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Florida Unemployment Unchanged at 8.8%, Flagler’s Dips Slightly, to 12.4% in August

| September 21, 2012

Click on the graph for larger view. (© FlaglerLive)

Last Updated: 11:27 a.m.

Florida’s unemployment rate was unchanged in August, at 8.8 percent, as the state added just 23,200 jobs–for a total of just 77,800 in the past 12 months–while Flagler County’s rate dipped to 12.4 percent, according to figures released this morning by Florida’s labor department. Flagler’s rate has been in the 12 percent range since February.

While the state tallies a net-job increase in August, the labor force actually shrank by 10,000 people, as did the number of people employed, pointing to a continuation of this summer’s trend: while the unemployment rate has fallen slightly or held steady, it’s done so more because people are leaving the workforce altogether than because they’re finding jobs, or because the economy is creating new jobs. The Florida Legislature approved some of the nation’s strictest eligibility requirements for people applying for unemployment benefits, discouraging many of them to follow through on their applications.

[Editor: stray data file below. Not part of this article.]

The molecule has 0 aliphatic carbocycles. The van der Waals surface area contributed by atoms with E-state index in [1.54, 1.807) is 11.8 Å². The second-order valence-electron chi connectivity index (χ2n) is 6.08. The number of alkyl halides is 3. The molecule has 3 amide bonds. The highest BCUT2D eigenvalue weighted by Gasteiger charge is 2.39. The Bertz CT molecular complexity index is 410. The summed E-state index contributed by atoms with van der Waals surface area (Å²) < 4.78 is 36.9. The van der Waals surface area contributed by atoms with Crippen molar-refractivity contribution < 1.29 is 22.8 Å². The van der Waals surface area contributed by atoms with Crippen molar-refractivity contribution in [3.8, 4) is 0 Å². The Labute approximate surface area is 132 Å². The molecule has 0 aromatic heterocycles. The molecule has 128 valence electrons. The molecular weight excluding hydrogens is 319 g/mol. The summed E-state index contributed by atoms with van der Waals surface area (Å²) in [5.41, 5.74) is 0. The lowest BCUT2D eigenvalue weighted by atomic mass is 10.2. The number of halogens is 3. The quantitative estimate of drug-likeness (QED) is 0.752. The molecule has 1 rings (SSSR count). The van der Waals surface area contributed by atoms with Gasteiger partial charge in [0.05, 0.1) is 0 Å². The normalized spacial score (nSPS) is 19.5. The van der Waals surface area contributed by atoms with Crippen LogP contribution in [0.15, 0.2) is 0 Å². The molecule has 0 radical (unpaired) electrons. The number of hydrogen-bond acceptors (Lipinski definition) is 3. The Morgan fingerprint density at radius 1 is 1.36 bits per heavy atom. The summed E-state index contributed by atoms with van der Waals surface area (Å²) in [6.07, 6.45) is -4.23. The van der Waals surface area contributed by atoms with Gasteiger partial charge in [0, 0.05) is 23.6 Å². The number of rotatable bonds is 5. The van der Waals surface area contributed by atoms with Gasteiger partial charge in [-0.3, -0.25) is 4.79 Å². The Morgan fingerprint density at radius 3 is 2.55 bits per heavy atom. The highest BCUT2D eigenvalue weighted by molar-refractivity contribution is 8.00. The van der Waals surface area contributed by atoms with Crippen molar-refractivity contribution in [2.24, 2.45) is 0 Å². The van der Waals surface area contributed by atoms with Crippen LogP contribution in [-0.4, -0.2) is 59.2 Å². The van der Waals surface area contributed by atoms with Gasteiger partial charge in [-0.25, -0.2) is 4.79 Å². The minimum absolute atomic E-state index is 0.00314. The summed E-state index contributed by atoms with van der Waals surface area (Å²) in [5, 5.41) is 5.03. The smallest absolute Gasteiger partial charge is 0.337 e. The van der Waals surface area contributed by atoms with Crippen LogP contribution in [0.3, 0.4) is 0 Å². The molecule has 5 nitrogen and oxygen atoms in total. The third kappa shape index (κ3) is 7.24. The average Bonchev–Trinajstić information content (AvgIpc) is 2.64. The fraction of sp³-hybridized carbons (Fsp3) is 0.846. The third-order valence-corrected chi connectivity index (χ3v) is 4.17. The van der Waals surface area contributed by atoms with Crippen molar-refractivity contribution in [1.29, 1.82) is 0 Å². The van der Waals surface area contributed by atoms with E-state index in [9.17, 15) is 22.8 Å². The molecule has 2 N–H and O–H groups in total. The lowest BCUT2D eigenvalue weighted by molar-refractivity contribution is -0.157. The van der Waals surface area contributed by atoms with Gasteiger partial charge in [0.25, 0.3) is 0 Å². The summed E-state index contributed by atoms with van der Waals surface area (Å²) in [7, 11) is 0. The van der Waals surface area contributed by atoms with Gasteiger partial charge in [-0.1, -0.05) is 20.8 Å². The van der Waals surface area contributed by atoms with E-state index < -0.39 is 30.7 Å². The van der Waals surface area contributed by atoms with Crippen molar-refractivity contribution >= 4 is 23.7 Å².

In Flagler County, the unemployment rate fell by three decimal points, but as in Florida as a whole, it did so because of the shrinking labor force rather than because more people found jobs. The number of Flagler County residents with jobs fell from 29,695 to 29,624. The labor force shrank from 34,029 to 33,801.

Flagler County’s unemployment rate kept it the second-worst in the state, behind rural Hendry’s 15.3 percent, but only two decimal points separate it from third-place St. Lucie. The Palm Coast metropolitan area remains the state’s leading urban unemployment zone, ahead of Sebastian-Vero Beach’s 11.9 percent. Over the past 12 months, Palm Coast has added a net 200 jobs. The national unemployment rate is 8.2 percent, and the lowest unemployment rates in Florida are in Monroe (5 percent) and Walton (5.5 percent) counties.